Hilb Rogal & Hobbs Co. v. Sellars, 2008 NCBC 12 (N.C. Super. Ct. June 6, 2008)(Diaz)
It is very common to get discovery responses which have "General Objections" up front, followed by specific objections to each of the numbered discovery requests.
There’s a danger in responding that way, based on Judge Diaz’s opinion today in Hilb Rogal & Hobbs Co. v. Sellars.
In Hilb, Defendant’s responses to interrogatories contained general objections "on grounds of relevancy, scope, and undue burden." Plaintiff moved to compel on particular responses which it contended were not adequate. Defendant argued that the information sought wasn’t relevant, but he hadn’t included that as an objection to the responses at issue.
The Court cast doubt on whether the objection had been properly presented. The Court first held that the Rules of Civil Procedure require a party to state its objections in response to each interrogatory:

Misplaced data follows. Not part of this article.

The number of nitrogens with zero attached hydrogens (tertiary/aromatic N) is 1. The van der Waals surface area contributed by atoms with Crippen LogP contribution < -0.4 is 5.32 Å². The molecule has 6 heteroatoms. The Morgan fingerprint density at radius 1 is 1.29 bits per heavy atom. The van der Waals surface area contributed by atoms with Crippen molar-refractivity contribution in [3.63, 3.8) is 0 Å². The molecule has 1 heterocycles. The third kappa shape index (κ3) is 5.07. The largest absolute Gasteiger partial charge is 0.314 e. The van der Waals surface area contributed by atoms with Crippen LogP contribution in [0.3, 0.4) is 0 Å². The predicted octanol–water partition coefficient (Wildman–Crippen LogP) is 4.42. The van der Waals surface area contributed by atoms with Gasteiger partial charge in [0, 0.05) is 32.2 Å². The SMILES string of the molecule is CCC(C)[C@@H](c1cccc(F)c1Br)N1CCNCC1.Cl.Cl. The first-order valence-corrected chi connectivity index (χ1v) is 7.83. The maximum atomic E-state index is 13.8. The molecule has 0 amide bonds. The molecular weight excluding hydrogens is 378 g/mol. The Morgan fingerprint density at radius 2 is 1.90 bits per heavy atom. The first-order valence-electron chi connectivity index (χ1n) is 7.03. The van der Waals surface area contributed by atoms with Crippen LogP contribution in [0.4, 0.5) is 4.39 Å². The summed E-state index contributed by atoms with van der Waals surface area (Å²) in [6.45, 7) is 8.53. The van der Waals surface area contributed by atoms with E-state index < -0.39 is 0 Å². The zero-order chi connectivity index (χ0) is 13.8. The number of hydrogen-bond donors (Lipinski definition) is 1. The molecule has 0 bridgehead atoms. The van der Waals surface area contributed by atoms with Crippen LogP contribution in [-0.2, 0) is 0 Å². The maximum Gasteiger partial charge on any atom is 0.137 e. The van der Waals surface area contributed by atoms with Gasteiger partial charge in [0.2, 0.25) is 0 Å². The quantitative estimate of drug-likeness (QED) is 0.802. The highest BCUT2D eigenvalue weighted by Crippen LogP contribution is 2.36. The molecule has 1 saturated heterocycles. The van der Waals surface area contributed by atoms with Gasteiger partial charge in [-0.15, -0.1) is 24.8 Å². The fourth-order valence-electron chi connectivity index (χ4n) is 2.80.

Rule 33 of the North Carolina Rules of Civil Procedure requires that each interrogatory “be answered separately and fully in writing under oath, unless it is objected to, in which event the reasons for objection shall be stated in lieu of an answer.” N.C. Gen. Stat. § 1A-1, Rule 33 (2007). Moreover, “[a]n objection to an interrogatory shall be made by stating the objection and the reason therefore either in the space following the interrogatory or following the restated interrogatory.” N.C. Gen. Stat. § 1A-1, Rule 33 (2007) (emphasis added).
The Court then stated what it said was the ruling of most federal courts on the subject of general objections:
‘objections stated at the beginning of the response to the interrogatories, are ineffective and are an abuse of the discovery process because such objections block discovery without explaining why and to what extent.’ Waters Edge Living, LLC v. RSUI Indem. Co., 2008 U.S. Dist. LEXIS 33049, at *11 (N.D. Fla. Apr. 22, 2008).
Although the Court considered the objection as to relevancy anyway (and found it to be without merit and based on a "crabbed" reading of the interrogatories), there’s clearly a risk in presenting general objections in the manner at issue in the Hilb case